What happened to Joyce Clarke? Nothing. An Aboriginal woman died in “police presence”

What is the value of a human life? It that human is an Aboriginal woman living in Australia, and especially in Western Australia, very little … and decreasing by the day. Consider the life story of Joyce Clarke, a 29-year-old Yamatji mother of a seven-year-old child. In Geraldton, Western Australia, on Tuesday, September 17, a few days out of prison and before that mental institution, Joyce Clarke started acting strangely. Not knowing what to do and fearing that Joyce Clarke might harm herself, the family called the police and asked them for assistance, asked the police to help them transport to Joyce Clarke to hospital so that someone could take care of her. They called the police. The police came. The police saw Joyce Clarke outside the house, ostensibly holding a knife. The police told Joyce Clarke to drop the knife, she did not, the police fired and killed Joyce Clarke. That’s it. That’s the story, and that’s the value of a human life if that human is an Aboriginal woman living, and dying, in Australia, and especially Western Australia. Yet again.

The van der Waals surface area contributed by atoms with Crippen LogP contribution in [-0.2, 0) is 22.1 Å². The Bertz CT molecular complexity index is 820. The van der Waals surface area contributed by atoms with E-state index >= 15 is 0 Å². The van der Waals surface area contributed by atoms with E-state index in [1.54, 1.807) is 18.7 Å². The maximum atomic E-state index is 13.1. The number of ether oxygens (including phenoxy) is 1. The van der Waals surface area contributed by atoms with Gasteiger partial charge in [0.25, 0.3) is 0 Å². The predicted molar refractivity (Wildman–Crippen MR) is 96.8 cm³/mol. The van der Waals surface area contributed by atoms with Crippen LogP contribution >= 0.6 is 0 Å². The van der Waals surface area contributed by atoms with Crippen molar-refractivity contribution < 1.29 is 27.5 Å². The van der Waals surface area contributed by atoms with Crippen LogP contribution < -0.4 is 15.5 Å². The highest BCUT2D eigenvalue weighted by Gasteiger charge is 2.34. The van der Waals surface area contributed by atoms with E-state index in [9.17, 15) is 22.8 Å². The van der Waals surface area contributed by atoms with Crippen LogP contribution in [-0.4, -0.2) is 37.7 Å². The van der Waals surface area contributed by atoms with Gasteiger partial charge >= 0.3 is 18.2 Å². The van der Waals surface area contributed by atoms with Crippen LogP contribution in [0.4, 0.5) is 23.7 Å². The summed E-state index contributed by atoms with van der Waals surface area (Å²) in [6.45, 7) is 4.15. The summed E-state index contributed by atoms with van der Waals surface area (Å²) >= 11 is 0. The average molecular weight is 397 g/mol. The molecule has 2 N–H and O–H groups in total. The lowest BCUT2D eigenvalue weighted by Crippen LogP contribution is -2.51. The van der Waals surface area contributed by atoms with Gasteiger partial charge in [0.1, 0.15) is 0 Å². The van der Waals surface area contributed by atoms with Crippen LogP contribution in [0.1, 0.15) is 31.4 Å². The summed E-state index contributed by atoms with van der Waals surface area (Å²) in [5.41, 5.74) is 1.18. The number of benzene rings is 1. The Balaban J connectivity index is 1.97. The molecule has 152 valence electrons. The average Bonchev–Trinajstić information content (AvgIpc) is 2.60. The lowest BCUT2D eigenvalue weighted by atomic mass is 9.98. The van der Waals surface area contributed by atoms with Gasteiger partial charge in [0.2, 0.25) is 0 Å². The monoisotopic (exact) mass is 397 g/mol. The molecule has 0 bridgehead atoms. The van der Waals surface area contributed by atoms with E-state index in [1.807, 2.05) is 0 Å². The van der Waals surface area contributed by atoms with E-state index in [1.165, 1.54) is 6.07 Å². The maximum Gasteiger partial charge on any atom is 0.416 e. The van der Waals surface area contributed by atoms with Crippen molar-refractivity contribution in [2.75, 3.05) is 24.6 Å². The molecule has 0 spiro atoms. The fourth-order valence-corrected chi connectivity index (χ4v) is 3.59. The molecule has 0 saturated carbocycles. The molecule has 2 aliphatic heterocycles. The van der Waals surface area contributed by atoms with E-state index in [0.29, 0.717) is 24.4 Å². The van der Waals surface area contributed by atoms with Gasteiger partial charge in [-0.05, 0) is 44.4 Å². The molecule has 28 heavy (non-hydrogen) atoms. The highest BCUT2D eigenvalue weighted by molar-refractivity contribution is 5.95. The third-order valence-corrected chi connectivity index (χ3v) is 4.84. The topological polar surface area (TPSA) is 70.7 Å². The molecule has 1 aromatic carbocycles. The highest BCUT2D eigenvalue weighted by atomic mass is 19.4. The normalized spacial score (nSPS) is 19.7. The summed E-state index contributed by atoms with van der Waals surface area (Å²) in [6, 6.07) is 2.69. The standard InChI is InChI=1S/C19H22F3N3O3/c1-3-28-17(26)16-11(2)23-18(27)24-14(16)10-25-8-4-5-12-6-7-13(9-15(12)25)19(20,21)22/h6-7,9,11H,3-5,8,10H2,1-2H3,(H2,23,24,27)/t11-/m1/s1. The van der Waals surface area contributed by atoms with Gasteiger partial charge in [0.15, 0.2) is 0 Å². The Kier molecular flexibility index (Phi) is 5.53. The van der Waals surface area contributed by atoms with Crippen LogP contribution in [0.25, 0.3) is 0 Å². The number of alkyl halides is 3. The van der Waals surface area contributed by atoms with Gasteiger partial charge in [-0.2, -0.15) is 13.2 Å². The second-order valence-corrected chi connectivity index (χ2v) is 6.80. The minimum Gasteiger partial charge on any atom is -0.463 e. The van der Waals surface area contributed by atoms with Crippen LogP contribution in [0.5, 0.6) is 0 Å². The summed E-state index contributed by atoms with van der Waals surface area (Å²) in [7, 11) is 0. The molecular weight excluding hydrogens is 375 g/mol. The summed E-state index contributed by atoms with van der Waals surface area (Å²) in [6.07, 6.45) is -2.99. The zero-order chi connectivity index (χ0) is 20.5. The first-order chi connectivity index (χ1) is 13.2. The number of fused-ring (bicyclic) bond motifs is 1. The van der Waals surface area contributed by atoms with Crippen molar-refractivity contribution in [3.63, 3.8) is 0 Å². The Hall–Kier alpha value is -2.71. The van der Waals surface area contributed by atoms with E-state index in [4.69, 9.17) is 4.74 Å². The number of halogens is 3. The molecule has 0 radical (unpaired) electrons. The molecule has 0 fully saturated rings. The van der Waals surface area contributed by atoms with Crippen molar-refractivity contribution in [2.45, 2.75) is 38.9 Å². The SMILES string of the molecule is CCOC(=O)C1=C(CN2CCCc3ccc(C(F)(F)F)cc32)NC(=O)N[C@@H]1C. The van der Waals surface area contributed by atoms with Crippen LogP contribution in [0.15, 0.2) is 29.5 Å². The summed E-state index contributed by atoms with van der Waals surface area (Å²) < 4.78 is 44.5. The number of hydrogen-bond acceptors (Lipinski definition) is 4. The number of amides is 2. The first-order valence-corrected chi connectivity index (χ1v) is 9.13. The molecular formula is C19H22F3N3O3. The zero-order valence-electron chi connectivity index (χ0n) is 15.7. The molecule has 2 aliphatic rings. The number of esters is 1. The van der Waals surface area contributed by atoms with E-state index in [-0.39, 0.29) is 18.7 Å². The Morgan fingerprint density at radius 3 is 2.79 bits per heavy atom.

People want to know why the police immediately used lethal force. Now the police express “sympathy and condolences” as they urge calm, ban takeaway alcohol sales, and made clear that Joyce Clarke’s death would be “classed as a death in police presence, not in police custody”. Meanwhile a family friend, Marianne Mallard, create a GoFundMe page to help the family pay for Joyce Clarke’s funeral.  If interested, you can donate here. Now the various stories about Joyce Clarke’s difficult and her loving life emerge. Likewise, now we hear, yet again, about how the police officer who shot and killed Joyce Clarke is devastated, on leave and receiving support and counseling from the police department. Yet again, we hear of the abysmal lack of any mental health support for Aboriginal and Indigenous people.